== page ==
Tuesday, December 18, 2007

River Beauty, River Threat

River of Words is an annual event that gathers poetry and art inspired by rivers from children across the globe. This year the group chose a deeply insightful poem 'Rivers' written by seven year old José Perez from Florida as the winning riverpoem for 2007.

'Rivers splatter,
hitting rocks below.
But don’t be afraid,
there is poetry
deep inside each crevice.'

River of Words (ROW) has developed curriculum to assist teachers assist children to learn about river systems in their local bioregion. They encourage the development of local knowledge, as they say, 'to help you bring your watershed’s cultural and natural history alive for your students and community.'

On the ROW website is an article by the poet and deep ecologist Gary Snyder titled 'Coming into the Watershed'. Snyder writes:

'A watershed is a marvelous thing to consider: this process of rain falling, streams flowing and oceans evaporating causes every molecule of water on earth to make the complete trip once every two million years.' Two million years!

Two million years is length of the revolving water cycle and the ongoing relationship of living river to living ocean. This dynamic interconnection over such a long timeframe is now severely threatened. The World Wide Fund for Nature (WWF) has documented the litany of threat and disaster in it report World’s Top 10 Rivers at Risk' (2007). Two of the rivers singled out are the Murray and Darling rivers, the lifeblood of this nation.

In addition to structural and flow concerns, the report outlines that another major threat to the Murray-Darling river system comes from invasive fish (e.g. carp) and plant species. For example, it mentions that in Australia, the numbers of feral fish species emanating from the aquarium trade has increased from 22 to 34 in recent years.

The Brisbane River is small fry in comparison although it too has its fair share of feral threats - some of them human. Recent media reports have raised the ire of locals through their focus on one aggressive visitor to the river, the famed Bull Shark. Locals (interviewed by the media) are decidely edgy about what is considered 'one of the most dangerous sharks in the world' (ABC Catalyst, 2003).

What is so special about the Bull Shark is its remarkable ability to live in both fresh and salt water as well as the distances it travels upstream, up to 80 kms from Moreton Bay. Fishers say they can catch 8 to 10 sharks on a good day (see Ausfish, 2004). In 2006, the Courier Mail reported a commercial fisher netting 64 Bull Sharks in the Logan River, south of Brisbane. One fisher reported: 'The sharks were so thick, it was like the water was boiling.'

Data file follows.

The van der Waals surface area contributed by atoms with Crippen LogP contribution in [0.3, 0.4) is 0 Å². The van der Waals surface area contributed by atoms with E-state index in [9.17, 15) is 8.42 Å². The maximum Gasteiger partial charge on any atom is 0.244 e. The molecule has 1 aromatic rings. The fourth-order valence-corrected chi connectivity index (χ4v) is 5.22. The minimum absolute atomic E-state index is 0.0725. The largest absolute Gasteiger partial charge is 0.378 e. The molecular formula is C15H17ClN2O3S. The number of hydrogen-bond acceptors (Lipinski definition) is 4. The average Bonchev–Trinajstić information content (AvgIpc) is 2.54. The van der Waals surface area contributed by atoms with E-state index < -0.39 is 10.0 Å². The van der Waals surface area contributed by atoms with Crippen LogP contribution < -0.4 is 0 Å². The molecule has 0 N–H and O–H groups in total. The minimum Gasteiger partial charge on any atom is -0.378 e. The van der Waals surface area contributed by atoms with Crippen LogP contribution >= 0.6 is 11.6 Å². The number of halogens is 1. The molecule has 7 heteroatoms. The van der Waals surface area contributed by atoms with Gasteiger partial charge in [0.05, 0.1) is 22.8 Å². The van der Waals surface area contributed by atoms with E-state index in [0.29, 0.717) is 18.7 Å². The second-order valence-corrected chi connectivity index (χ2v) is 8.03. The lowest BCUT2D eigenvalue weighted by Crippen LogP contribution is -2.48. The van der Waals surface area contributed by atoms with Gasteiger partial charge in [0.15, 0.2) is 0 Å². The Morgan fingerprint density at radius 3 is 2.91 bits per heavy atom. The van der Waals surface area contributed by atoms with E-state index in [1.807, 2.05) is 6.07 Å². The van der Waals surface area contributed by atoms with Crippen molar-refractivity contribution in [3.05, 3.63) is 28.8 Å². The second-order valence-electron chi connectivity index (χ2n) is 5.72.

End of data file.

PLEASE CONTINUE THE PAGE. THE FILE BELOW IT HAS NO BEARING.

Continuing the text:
Earlier this year the Daily Telegraph (UK) carried an article about the dangers of Bull Sharks and how Queensland locals are dealing with them. I wonder who is monitoring these aggressive actions against these creatures.

'There are thousands upon thousands of them ... You could catch 10 a night if you wanted to. They'll bite your boat, chew your engine. People catch them as they're cooking their snags [sausages] and prawns on the barbie....

Another local commented that he's 'caught a dozen sharks from his sixth-floor balcony in between playing video games and watching television. 'We sit in the lounge room with the rods set up and play the PlayStation, waiting for the bites.' While a third fisher sets up his fishing gear then 'retreats to his living room to watch DVDs' until he hears there's a bite on the line.

The Daily Telegraph article continued: 'Fisheries officials say they are opposed to a shark cull and people must learn to live with the potential man-eaters. 'They have as much right to be in the water as we do,' said Jeff Krause, district manager of the Queensland Boating and Fisheries Patrol'.

But the concern is that there is little attention paid to this living room culling of these special animals. Are there bag limits on taking Sharks? And how is it patrolled when people are fishing from their sofas?

Yesterday my friend told me she'd seen dolphins upstream in the river and her children were very excited. What a river! Sharks, dolphins, beauty and danger. In the words of a seven year old from Florida:

'But don’t be afraid,
there is poetry
deep inside each crevice.'
José Perez